Sorry, but it is time to make a familiar point all over again.
The other day, I noted that -- if you want insights into the mindsets of editors wrestling with the tricky, hot-button religion angles in the Charlie Hebdo massacre -- it is very important to study the early versions of stories in an elite publication (think The New York Times, in this case) and then contrast them with the versions that ran later.
This is hard to do because of the evolving WWW-era practice of actually removing earlier versions of the story from the online record. This raises all kinds of questions (including for media critics), such as: Did the earlier versions count? Is it accurate to say that a publication like the Times published something if the material no longer "exists" on the record? If a digital tree is removed from a digital forest, how do you discuss whether or not it existed in the first place?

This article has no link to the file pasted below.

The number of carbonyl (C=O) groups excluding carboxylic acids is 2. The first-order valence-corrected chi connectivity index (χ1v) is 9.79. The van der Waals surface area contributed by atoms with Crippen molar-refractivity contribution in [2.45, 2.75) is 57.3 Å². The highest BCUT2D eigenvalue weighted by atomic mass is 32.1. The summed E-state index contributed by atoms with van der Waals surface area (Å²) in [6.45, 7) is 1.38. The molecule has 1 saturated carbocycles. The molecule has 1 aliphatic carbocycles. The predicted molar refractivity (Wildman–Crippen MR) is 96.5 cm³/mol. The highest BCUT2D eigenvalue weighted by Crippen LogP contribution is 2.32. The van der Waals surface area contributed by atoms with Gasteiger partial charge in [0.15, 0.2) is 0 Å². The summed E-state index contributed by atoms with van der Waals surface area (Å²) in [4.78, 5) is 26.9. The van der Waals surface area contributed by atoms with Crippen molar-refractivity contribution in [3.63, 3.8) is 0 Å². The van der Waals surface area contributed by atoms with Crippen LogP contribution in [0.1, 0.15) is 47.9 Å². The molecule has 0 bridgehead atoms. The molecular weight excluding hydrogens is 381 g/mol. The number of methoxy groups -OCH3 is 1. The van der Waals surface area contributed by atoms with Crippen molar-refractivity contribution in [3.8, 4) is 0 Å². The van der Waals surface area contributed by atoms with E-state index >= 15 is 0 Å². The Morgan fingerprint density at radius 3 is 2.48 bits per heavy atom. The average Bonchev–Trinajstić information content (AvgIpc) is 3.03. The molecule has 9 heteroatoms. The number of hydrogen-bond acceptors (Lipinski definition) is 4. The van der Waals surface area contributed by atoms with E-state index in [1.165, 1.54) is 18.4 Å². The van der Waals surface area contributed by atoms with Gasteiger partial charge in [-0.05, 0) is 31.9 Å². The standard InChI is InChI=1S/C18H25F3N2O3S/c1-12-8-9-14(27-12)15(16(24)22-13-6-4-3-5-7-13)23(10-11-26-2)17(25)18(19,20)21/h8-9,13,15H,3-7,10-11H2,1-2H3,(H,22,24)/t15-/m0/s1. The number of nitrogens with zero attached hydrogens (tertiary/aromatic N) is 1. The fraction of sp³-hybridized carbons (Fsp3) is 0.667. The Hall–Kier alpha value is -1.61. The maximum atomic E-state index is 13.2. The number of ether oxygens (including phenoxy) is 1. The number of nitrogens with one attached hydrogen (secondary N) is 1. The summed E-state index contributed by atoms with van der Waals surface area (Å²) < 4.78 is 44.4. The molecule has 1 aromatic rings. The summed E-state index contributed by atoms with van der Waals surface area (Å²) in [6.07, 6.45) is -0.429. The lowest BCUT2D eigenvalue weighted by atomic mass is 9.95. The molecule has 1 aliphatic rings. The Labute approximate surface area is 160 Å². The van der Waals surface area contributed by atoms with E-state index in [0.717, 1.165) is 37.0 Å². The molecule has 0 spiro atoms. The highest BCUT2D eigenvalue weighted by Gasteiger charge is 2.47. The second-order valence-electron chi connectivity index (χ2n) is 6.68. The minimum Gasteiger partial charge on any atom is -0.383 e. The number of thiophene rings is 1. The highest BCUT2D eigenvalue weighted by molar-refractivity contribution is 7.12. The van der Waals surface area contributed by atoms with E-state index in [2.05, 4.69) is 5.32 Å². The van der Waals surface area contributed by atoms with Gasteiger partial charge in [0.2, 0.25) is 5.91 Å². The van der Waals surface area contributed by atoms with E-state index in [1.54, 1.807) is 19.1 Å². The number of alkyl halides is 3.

Screen shots help, but it's impossible to screen shot everything. I suspect that stories are now changing so fast that those online time-machine search programs cannot catch everything. There are, of course, critics out there making their own copies of the earlier stories. Thus, via Mediaite.com, we have this gripping passage from an early Times report, quoting survivors of the massacre: